Woodstock 50 Years Later: Faulty Planning or Agile Triumph?
It was close to this time half a century ago that Neil Armstrong (along with his esteemed astronaut crew) footed our solar system for the very first time. But four young men in upstate New York gravitated into equally uncharted territory in that summer of ’69 as well.
Woodstock is a story filled with potential peril: harrowing storms both literally, and in the form of food shortages; political turmoil; last-minute locational changes; traffic jams spanning miles…but also some euphoric enthusiasm, harmony and cooperation that just somehow hit the right note.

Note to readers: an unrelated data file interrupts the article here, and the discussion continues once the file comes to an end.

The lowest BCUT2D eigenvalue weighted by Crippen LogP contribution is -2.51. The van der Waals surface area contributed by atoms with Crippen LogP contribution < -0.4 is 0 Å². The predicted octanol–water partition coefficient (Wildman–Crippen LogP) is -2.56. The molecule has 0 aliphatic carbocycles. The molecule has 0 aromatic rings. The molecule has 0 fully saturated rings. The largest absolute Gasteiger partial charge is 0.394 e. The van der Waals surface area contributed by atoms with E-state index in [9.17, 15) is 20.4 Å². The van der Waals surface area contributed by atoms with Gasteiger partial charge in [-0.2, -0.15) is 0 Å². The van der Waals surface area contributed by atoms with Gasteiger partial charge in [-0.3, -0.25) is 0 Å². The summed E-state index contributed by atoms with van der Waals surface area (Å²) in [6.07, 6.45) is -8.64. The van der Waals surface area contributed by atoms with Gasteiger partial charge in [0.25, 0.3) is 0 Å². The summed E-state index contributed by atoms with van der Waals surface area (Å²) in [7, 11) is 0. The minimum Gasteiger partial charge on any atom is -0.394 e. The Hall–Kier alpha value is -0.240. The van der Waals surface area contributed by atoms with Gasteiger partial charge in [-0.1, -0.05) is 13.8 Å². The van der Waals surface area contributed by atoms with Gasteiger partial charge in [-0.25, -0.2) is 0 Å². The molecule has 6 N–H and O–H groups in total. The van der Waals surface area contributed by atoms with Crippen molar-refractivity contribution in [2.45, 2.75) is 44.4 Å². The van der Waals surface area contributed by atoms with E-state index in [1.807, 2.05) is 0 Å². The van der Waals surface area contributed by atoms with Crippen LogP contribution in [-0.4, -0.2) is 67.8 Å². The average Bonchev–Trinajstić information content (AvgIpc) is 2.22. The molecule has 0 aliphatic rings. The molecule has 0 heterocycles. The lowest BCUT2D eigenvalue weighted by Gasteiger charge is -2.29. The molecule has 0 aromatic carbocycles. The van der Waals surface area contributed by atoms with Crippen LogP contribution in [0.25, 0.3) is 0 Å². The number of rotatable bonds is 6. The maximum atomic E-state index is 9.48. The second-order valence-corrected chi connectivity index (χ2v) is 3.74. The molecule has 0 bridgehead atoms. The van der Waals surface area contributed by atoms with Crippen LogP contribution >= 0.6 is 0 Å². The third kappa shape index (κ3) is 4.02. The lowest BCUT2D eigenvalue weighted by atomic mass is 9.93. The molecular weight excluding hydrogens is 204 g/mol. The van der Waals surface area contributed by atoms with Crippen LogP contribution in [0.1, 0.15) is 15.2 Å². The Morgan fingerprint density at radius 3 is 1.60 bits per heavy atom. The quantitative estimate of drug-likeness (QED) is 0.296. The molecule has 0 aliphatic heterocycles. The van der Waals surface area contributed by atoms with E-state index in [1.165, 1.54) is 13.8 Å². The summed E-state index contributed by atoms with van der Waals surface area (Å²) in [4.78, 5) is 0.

Its audience of more than 400,000 spectators made the Woodstock Music and Arts Festival of the most successful of its kind in history. Though looking through the eyes of a PM, was the project a success or failure?
Critics could say that the project was marked by near total mismanagement. Of the festival organizers, music experts Michael Lang and Artie Kornfeld can be the PMs; the producers and financial backers, Joel Rosenman and John Roberts, can be thought of as the project sponsors. Assessing the project basics by reviewing knowledge areas from A Guide to the Project Management Body of Knowledge (PMBOK® Guide) would lead one to believe the effort was originally managed adequately.
Starting with integration management, the initial concept (charter) was to use the festival to raise funds for a
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